We still don’t know the truth.  The cruise line has turned over approximately 98 surveillance tapes from various cameras throughout the ship, tapes that some suggest depict an argument between the Smiths shortly before George disappeared, one in which witnesses suggest that Jennifer kicked George in the groin because he called her a “hussy.”  Others suggest that the surveillance tapes do not show the corridors, halls or passageways leading to the cabins, so there would be no footage of who came and went from the Smith’s cabin that fateful night.  But if the tapes showed staircases or elevator entrances, for example, the timing on the tapes could depict who entered, say, the elevator on the Smith’s floor at about the time George is believed to have gone overboard.  After all, how many people were up and about the halls between 4 and 5 a.m. that morning?  And the key cards would show who used a key to get into a state room at that time of the morning.  Finally, there are witnesses, both eye and “ear,” on either side of the Smith’s cabin who either heard or saw some evidence of a possible argument or people leaving the cabin at that hour of the morning.

This investigation has deteriorated into a she said (Jennifer Hagel Smith), they said (the cruise line) type of case.  Jennifer has gone on national television recounting how she was mishandled by cruise line personnel.  Cruise line defenders say that at the time they thought they had done what was needed to help Jennifer and to facilitate the investigation.  The parents of George Smith continue to demand answers to the ultimate fate of their son and seek reform concerning the investigation of crimes on the high seas.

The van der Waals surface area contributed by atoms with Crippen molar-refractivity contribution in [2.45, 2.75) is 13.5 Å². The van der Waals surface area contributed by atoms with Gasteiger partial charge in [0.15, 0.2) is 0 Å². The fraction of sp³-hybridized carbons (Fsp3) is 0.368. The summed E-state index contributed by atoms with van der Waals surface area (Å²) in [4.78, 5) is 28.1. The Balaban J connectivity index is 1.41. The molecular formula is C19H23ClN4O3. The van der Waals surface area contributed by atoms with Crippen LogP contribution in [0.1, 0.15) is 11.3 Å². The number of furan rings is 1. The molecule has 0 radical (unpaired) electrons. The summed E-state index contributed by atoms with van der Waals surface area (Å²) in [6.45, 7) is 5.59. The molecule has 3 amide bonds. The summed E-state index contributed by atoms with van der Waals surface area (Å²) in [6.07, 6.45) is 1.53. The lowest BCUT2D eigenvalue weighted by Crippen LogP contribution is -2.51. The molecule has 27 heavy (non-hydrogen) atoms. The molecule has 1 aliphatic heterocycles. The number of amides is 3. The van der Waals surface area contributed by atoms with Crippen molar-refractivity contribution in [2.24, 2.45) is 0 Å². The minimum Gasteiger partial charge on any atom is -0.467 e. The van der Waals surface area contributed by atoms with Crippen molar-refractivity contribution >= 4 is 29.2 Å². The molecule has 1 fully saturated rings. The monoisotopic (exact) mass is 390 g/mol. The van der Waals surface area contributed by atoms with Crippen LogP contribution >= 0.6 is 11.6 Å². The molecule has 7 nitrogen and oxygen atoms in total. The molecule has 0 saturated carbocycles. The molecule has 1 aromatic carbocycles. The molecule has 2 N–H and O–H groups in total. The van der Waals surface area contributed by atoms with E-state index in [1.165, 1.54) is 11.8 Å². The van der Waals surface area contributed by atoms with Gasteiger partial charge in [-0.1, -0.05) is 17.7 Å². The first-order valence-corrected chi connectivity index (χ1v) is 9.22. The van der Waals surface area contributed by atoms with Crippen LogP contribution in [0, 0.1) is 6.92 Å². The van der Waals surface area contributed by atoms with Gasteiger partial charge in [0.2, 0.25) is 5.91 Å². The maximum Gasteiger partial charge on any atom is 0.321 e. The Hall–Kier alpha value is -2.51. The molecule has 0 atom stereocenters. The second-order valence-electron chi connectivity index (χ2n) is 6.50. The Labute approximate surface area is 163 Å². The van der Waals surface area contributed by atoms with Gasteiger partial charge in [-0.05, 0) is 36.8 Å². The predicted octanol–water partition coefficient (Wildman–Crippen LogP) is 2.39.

There are now two distinct cases that are interwoven but need be separated.  First there is the criminal investigation trying to determine the fate of George Smith.  Was he just so intoxicated that he pushed a chair against the rail on the balcony, sat on the railing to get some air and think out the events of the evening, and simply fell overboard?  Or was he murdered as suggested by Dr. K, perhaps during the course of an argument or even an attempted robbery?  And now comes the buildup to a civil law suit by Jennifer (and perhaps the parents of George Smith) against the cruise line with deep pockets.  Somehow today everything in our world eventually evolves into a law suit.  Somebody is always trying to hold someone else responsible for the actions of another, no matter whether right or wrong.  “We demand that someone pay.”  Attorney and host of MSNBC’s “The Abrams Report” Dan Abrams is right to suggest that this “how Jennifer was treated afterwards” aspect of the case pales alongside discovering what really happened to George.  After all, isn’t he the ultimate and true victim in this case?  But he left behind a “grieving” widow and a family who obviously loved him, all of whom want this matter resolved, even though Jennifer’s in-laws have suggested their belief that she has been less than forthright with them in this case but perhaps that is because the FBI has asked her not to talk about the investigation…